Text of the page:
College of Engineering News • Iowa State University

APEX-E still gives incoming students opportunity to connect through virtual programs

Paiton Pumroy, incoming freshman, checks a Facebook group chat. A prompt is waiting for her in the APEX-E group, connecting her with dozens of other students, professors and mentors within the program. 

A prompt such as sharing your favorite food along with the recipe, or what look you decided to go with today, whether it be cozy loungewear or Zoom professional, encourages those who would have been meeting face to face to connect virtually. 

This group chat, along with others on different social media platforms such as Snapchat, have given Pumroy the opportunity to step outside of her comfort zone throughout the course of APEX-E. 

APEX-E, or Academic Program for Excellence in Engineering is an eight-week program designed to help incoming multicultural freshmen kickstart their engineering education with workshops to help acclimate them not only with Iowa State, but engineering at Iowa State as well. 

Students who take advantage of this opportunity stay in the dorms during the eight weeks they’re enrolled in APEX-E and are given the chance to explore campus during their free time. 

However, due to COVID-19, APEX-E, like most programs, was held virtually. And instead of a duration of eight weeks, it was reduced to four. 

The switch to a shorter online program was enticing to Pumroy, who was hesitant about applying to a program that would take away portions of her summer.

Paiton Pumroy, freshman studying IE

“I was kind of on the fence about actually doing the program, because I didn’t want to take away most of my summer and start college early,” Pumroy said. “But when I heard it was actually online and it would be three to four times a week, that it wouldn’t be my entire day, I was like, ‘actually, now I want to do it.’’’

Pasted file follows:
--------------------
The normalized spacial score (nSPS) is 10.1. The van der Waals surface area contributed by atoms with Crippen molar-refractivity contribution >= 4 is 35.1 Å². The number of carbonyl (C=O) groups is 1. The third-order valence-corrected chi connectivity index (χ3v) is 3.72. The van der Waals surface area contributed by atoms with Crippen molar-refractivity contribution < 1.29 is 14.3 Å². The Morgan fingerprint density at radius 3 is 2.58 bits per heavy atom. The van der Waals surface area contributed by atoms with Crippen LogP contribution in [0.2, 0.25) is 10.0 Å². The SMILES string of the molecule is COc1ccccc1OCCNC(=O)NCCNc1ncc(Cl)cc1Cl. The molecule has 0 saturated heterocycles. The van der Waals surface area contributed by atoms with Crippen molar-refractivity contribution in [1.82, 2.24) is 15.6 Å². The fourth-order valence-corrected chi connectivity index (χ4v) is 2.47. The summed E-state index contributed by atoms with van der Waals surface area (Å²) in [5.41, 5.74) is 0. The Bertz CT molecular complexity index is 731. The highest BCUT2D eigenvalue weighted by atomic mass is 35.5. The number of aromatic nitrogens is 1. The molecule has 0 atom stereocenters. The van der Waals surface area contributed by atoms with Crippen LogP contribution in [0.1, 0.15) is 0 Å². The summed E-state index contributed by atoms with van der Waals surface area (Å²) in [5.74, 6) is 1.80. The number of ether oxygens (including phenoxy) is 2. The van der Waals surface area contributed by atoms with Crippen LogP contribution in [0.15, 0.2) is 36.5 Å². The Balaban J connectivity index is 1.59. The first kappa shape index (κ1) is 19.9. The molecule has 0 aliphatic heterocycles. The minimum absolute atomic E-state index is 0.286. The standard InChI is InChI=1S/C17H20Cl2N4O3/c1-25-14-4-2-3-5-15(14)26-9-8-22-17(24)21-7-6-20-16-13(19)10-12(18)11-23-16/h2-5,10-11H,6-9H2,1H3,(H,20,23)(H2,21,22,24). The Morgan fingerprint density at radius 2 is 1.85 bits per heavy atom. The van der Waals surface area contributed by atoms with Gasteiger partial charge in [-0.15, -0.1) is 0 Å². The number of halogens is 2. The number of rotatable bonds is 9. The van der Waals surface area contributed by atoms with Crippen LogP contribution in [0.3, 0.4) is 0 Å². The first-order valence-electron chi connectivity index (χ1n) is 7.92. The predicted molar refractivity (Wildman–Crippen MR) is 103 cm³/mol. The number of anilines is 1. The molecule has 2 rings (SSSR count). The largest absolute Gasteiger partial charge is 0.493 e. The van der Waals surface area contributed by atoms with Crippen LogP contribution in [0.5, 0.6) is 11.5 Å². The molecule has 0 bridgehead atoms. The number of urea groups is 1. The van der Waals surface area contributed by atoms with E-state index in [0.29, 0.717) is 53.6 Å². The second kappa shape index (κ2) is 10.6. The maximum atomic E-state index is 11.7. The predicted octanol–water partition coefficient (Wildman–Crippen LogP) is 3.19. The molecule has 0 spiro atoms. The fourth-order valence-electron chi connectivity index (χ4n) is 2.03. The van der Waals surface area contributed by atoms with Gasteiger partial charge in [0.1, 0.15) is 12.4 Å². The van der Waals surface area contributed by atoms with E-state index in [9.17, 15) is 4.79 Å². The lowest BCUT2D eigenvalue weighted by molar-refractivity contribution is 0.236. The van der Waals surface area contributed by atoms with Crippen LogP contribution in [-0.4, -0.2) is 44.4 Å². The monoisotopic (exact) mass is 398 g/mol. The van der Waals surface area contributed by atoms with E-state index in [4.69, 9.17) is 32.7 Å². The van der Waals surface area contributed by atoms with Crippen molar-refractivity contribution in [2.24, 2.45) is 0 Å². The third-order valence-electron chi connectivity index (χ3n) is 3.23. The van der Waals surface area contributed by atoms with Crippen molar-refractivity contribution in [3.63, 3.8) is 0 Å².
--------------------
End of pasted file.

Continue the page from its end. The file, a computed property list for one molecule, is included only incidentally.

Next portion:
One of Pumroy’s main goals throughout APEX-E was to step out of her comfort zone. 

“That’s something I definitely want to apply to college in general because sometimes I can come off as shy, or like I just won’t put myself out there,” Pumroy said. 

The multiple group chats she’s in has helped her reach out to others and create a network that will make the transition to college-and her major-easier. 

If anything, APEX-E is helping students recognize their passion for engineering. 

“I was so excited and it made me realize how fit my major is for me, I was so happy,” Pumroy said. Pumroy is majoring in industrial engineering. 

Samuel Yoder, incoming freshman, enjoyed the fact that APEX-E has given him the opportunity to learn more about his major and connect with those within engineering-without having to step foot on campus. 

“It was definitely beneficial in terms of meeting the people and learning about different types of engineering,” Yoder said. Yoder first got introduced to APEX after a visit to Iowa State and after hearing there was a program like it tailored to engineering students, he knew he had to take advantage of it. 

Sam Yoder, freshman studying ME

In terms of his goals for himself within the program, Yoder wanted what most of us wish we could’ve received during the past five months: a connection. Although the program was virtual, Yoder feels that he did gain those connections with his peers and is making attempts to reunite in person now that they’re on campus and in Ames. 

“I would say it introduced me to faculty and peers, I could build some sort of a network before I even was at the university,” Yoder said.